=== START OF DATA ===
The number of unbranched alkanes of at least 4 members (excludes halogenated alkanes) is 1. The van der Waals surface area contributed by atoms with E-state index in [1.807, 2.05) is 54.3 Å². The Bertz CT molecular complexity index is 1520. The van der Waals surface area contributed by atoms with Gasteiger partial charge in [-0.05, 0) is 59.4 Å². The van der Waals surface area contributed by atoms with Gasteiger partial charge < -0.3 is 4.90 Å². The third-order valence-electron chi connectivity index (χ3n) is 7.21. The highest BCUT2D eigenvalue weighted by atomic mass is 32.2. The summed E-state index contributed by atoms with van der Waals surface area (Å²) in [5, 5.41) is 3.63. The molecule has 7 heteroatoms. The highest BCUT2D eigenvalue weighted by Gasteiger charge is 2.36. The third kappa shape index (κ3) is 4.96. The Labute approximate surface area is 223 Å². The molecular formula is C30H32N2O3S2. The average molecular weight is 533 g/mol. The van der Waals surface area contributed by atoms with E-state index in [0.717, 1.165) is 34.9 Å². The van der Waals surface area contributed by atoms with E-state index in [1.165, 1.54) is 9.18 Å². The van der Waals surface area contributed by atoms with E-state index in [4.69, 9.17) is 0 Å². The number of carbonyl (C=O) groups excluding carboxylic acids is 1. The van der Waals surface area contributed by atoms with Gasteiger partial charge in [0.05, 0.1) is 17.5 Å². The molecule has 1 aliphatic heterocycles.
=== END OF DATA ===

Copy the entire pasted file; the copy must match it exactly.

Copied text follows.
The number of unbranched alkanes of at least 4 members (excludes halogenated alkanes) is 1. The van der Waals surface area contributed by atoms with E-state index in [1.807, 2.05) is 54.3 Å². The Bertz CT molecular complexity index is 1520. The van der Waals surface area contributed by atoms with Gasteiger partial charge in [-0.05, 0) is 59.4 Å². The van der Waals surface area contributed by atoms with Gasteiger partial charge < -0.3 is 4.90 Å². The third-order valence-electron chi connectivity index (χ3n) is 7.21. The highest BCUT2D eigenvalue weighted by atomic mass is 32.2. The summed E-state index contributed by atoms with van der Waals surface area (Å²) in [5, 5.41) is 3.63. The molecule has 7 heteroatoms. The highest BCUT2D eigenvalue weighted by Gasteiger charge is 2.36. The third kappa shape index (κ3) is 4.96. The Labute approximate surface area is 223 Å². The molecular formula is C30H32N2O3S2. The average molecular weight is 533 g/mol. The van der Waals surface area contributed by atoms with E-state index in [0.717, 1.165) is 34.9 Å². The van der Waals surface area contributed by atoms with E-state index in [1.165, 1.54) is 9.18 Å². The van der Waals surface area contributed by atoms with E-state index in [4.69, 9.17) is 0 Å². The number of carbonyl (C=O) groups excluding carboxylic acids is 1. The van der Waals surface area contributed by atoms with Gasteiger partial charge in [0.05, 0.1) is 17.5 Å². The molecule has 1 aliphatic heterocycles.